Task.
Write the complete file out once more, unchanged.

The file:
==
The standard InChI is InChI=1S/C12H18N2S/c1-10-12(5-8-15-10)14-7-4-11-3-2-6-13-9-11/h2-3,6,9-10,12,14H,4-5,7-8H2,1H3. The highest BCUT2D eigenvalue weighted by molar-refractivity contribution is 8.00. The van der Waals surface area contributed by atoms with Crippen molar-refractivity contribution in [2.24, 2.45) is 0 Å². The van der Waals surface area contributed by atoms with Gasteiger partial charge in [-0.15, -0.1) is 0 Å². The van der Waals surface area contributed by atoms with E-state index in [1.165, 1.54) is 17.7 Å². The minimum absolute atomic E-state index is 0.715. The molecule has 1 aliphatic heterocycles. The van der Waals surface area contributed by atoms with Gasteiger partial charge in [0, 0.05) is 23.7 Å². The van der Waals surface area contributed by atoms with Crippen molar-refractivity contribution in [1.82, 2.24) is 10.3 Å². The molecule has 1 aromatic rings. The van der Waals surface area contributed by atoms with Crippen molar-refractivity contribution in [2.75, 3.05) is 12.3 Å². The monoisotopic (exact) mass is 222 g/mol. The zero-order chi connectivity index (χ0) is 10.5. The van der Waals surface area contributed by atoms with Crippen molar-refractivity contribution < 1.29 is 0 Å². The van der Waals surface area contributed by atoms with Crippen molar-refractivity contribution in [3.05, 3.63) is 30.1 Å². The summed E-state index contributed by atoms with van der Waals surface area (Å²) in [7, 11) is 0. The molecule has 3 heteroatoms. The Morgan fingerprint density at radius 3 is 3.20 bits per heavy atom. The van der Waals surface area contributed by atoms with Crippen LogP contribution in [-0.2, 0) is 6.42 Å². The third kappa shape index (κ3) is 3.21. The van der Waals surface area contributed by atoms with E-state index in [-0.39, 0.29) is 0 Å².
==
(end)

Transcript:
The standard InChI is InChI=1S/C12H18N2S/c1-10-12(5-8-15-10)14-7-4-11-3-2-6-13-9-11/h2-3,6,9-10,12,14H,4-5,7-8H2,1H3. The highest BCUT2D eigenvalue weighted by molar-refractivity contribution is 8.00. The van der Waals surface area contributed by atoms with Crippen molar-refractivity contribution in [2.24, 2.45) is 0 Å². The van der Waals surface area contributed by atoms with Gasteiger partial charge in [-0.15, -0.1) is 0 Å². The van der Waals surface area contributed by atoms with E-state index in [1.165, 1.54) is 17.7 Å². The minimum absolute atomic E-state index is 0.715. The molecule has 1 aliphatic heterocycles. The van der Waals surface area contributed by atoms with Gasteiger partial charge in [0, 0.05) is 23.7 Å². The van der Waals surface area contributed by atoms with Crippen molar-refractivity contribution in [1.82, 2.24) is 10.3 Å². The molecule has 1 aromatic rings. The van der Waals surface area contributed by atoms with Crippen molar-refractivity contribution in [2.75, 3.05) is 12.3 Å². The monoisotopic (exact) mass is 222 g/mol. The zero-order chi connectivity index (χ0) is 10.5. The van der Waals surface area contributed by atoms with Crippen molar-refractivity contribution < 1.29 is 0 Å². The van der Waals surface area contributed by atoms with Crippen molar-refractivity contribution in [3.05, 3.63) is 30.1 Å². The summed E-state index contributed by atoms with van der Waals surface area (Å²) in [7, 11) is 0. The molecule has 3 heteroatoms. The Morgan fingerprint density at radius 3 is 3.20 bits per heavy atom. The van der Waals surface area contributed by atoms with Crippen LogP contribution in [-0.2, 0) is 6.42 Å². The third kappa shape index (κ3) is 3.21. The van der Waals surface area contributed by atoms with E-state index in [-0.39, 0.29) is 0 Å².